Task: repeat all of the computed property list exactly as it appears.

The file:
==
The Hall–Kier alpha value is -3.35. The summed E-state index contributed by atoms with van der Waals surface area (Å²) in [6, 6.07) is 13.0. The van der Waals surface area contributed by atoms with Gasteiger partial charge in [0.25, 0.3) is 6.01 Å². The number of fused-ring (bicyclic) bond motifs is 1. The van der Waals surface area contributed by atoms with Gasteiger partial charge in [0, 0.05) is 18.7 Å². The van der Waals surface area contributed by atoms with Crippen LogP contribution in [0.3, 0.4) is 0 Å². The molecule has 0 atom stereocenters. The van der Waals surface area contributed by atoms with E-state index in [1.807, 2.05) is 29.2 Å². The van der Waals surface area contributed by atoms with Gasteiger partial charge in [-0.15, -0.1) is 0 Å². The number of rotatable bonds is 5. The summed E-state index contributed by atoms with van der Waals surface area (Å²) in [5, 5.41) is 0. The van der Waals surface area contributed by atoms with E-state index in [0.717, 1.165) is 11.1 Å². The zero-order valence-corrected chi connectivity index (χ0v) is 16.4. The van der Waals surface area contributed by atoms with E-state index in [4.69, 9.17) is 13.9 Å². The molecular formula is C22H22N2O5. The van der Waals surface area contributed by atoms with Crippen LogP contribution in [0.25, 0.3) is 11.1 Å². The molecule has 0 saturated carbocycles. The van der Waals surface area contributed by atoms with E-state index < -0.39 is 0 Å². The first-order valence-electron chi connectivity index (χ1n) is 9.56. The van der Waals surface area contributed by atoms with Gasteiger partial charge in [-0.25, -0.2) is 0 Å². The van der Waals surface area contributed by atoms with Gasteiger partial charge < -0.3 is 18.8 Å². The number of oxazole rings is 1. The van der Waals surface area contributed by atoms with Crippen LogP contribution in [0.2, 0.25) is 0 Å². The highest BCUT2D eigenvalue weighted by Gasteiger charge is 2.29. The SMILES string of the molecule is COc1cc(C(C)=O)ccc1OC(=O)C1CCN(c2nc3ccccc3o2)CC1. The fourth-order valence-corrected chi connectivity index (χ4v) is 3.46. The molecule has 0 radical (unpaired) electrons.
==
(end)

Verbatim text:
The Hall–Kier alpha value is -3.35. The summed E-state index contributed by atoms with van der Waals surface area (Å²) in [6, 6.07) is 13.0. The van der Waals surface area contributed by atoms with Gasteiger partial charge in [0.25, 0.3) is 6.01 Å². The number of fused-ring (bicyclic) bond motifs is 1. The van der Waals surface area contributed by atoms with Gasteiger partial charge in [0, 0.05) is 18.7 Å². The van der Waals surface area contributed by atoms with Crippen LogP contribution in [0.3, 0.4) is 0 Å². The molecule has 0 atom stereocenters. The van der Waals surface area contributed by atoms with E-state index in [1.807, 2.05) is 29.2 Å². The van der Waals surface area contributed by atoms with Gasteiger partial charge in [-0.15, -0.1) is 0 Å². The number of rotatable bonds is 5. The summed E-state index contributed by atoms with van der Waals surface area (Å²) in [5, 5.41) is 0. The van der Waals surface area contributed by atoms with E-state index in [0.717, 1.165) is 11.1 Å². The zero-order valence-corrected chi connectivity index (χ0v) is 16.4. The van der Waals surface area contributed by atoms with E-state index in [4.69, 9.17) is 13.9 Å². The molecular formula is C22H22N2O5. The van der Waals surface area contributed by atoms with Crippen LogP contribution in [0.25, 0.3) is 11.1 Å². The molecule has 0 saturated carbocycles. The van der Waals surface area contributed by atoms with E-state index < -0.39 is 0 Å². The first-order valence-electron chi connectivity index (χ1n) is 9.56. The van der Waals surface area contributed by atoms with Gasteiger partial charge in [-0.25, -0.2) is 0 Å². The van der Waals surface area contributed by atoms with Gasteiger partial charge < -0.3 is 18.8 Å². The number of oxazole rings is 1. The van der Waals surface area contributed by atoms with Crippen LogP contribution in [0.2, 0.25) is 0 Å². The highest BCUT2D eigenvalue weighted by Gasteiger charge is 2.29. The SMILES string of the molecule is COc1cc(C(C)=O)ccc1OC(=O)C1CCN(c2nc3ccccc3o2)CC1. The fourth-order valence-corrected chi connectivity index (χ4v) is 3.46. The molecule has 0 radical (unpaired) electrons.